Our Health Library information does not replace the advice of a doctor. Please be advised that this information is made available to assist our patients to learn more about their health. Our providers may not see and/or treat all topics found herein.
Abnormal Uterine Bleeding
What is abnormal uterine bleeding?
Abnormal uterine bleeding is irregular bleeding from the uterus that is longer or heavier than usual or that doesn't occur at your regular time. For example, you may have heavy bleeding during your period or in between periods.
What causes it?
Abnormal uterine bleeding has many causes. It's sometimes caused by changes in hormone levels. It can also be caused by problems such as growths in the uterus or clotting problems. In some cases the cause of the bleeding isn't known.
What are the symptoms?
Symptoms of abnormal uterine bleeding include periods that happen more often, seem heavier than normal, or last longer. For example, you may have abnormal uterine bleeding if your period lasts longer than 7 days (normally 4 to 6 days).
How is it diagnosed?
Your doctor will ask how often, how long, and how much you have been bleeding. You may also have a pelvic exam, a urine test, blood tests, and possibly an ultrasound. Your doctor may also take a tiny sample (biopsy) of tissue from your uterus for testing.
How is abnormal uterine bleeding treated?
It's important to let your doctor know if you have abnormal uterine bleeding. There are many ways to help treat it. Some are meant to return the menstrual cycle to normal. Others are used to reduce bleeding or to stop monthly periods. Each treatment works for some women but not others. Treatments include:
- Hormones, such as a progestin pill or daily birth control pill (progestin and estrogen). These hormones help control the menstrual cycle and reduce bleeding and cramping.
- Use of the levonorgestrel IUD. It releases a progesterone-like hormone into the uterus.
- Hysteroscopy. This procedure can remove polyps or fibroids.
- Surgery, such as endometrial ablation or hysterectomy. It may be done when other treatments don't work.
If you also have menstrual pain or heavy bleeding, you can take regular doses of a nonsteroidal anti-inflammatory drug (NSAID), such as ibuprofen.
Doctors may use a wait-and-see approach.
Health Tools help you make wise health decisions or take action to improve your health.
What Increases Your Risk
Risk factors (things that increase your risk) for abnormal uterine bleeding include:
- Your age. Abnormal uterine bleeding is more common in teens, at the beginning of the reproductive years, and in perimenopausal women at the end of their reproductive years.
- Your weight. Overweight women more commonly develop abnormal uterine bleeding.footnote 1
Some women have abnormal uterine bleeding even though they have no risk factors.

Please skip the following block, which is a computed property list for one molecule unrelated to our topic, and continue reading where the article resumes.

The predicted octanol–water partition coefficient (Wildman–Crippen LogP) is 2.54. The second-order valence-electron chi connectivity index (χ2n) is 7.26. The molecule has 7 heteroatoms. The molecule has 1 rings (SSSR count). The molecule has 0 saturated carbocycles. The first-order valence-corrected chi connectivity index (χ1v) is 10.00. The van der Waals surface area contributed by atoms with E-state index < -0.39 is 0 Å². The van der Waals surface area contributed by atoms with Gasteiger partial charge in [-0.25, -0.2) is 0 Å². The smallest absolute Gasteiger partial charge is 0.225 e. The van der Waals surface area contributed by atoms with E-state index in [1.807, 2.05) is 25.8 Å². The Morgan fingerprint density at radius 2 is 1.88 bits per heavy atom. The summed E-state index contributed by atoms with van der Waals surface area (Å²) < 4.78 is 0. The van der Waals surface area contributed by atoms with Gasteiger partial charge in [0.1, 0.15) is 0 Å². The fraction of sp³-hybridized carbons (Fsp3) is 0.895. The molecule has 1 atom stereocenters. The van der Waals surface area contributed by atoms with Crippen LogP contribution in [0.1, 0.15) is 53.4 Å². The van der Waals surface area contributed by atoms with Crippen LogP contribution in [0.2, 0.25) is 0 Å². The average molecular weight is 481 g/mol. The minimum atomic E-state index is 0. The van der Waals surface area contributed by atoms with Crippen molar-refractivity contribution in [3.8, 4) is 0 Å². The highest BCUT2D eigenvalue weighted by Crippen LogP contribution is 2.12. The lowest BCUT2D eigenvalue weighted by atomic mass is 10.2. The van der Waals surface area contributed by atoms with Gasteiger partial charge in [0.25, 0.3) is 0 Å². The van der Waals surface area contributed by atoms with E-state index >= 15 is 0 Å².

Sometimes hormonal changes cause abnormal uterine bleeding, so it cannot be prevented. But being overweight can affect your hormone production, which increases your risk for irregular menstrual bleeding. If you are overweight, losing weight may help prevent abnormal uterine bleeding.
Symptoms of abnormal uterine bleeding include:
- Getting your period more often than every 21 days or farther apart than 35 days. A normal adult menstrual cycle is 21 to 35 days long. A normal teen cycle is 21 to 45 days.
- Periods that last longer than 7 days. (A normal period lasts 4 to 6 days.)
- Bleeding that is heavier than normal. This means blood loss of more than 80 mL (3 fl oz) each menstrual cycle. Normal blood loss is about 30 mL (1 fl oz). If you are passing blood clots and soaking through your usual pads or tampons each hour for 2 or more hours, your bleeding is considered severe and you should call your doctor.
Abnormal uterine bleeding may occur from the teen years until after age 40. In teens, it often improves as menstrual cycles get more regular. Some women in their 20s through 40s have abnormal bleeding because of changing hormone levels. Uterine fibroids or polyps also can cause it. The problem goes away with menopause.
When to Call
Any big change in menstrual pattern or amount of bleeding that affects your daily life should be checked by a doctor. This includes menstrual bleeding for three or more menstrual cycles that:
- Occurs more often than every 21 days or farther apart than 35 days. (A normal teen menstrual cycle can last up to 45 days.)
- Lasts longer than 7 days.
- Involves passing blood clots and soaking through your usual pads or tampons each hour for 2 or more hours.
Watchful waiting is a wait-and-see approach. If you have been diagnosed with abnormal uterine bleeding, you may consider watchful waiting when:
- A careful exam has revealed no other physical problem or disease.
- Blood loss is not severe enough to cause anemia.
- You prefer to wait and see if your symptoms get better on their own. If you are a teen, you can expect your cycles to even out with time. If you are nearing the age of menopause, you can expect menstrual cycles to stop sometime soon.
Talk to your doctor if you have not had a menstrual period for more than 3 months.
Check your symptoms
Exams and Tests
Before your doctor finds the cause of abnormal uterine bleeding, he or she must first make sure it's not vaginal bleeding from pregnancy or miscarriage.
Your doctor will ask how often, how long, and how much you have been bleeding. (If you can, bring with you a record of the days you had your period, how heavy or light the flow was, and how you felt each day.)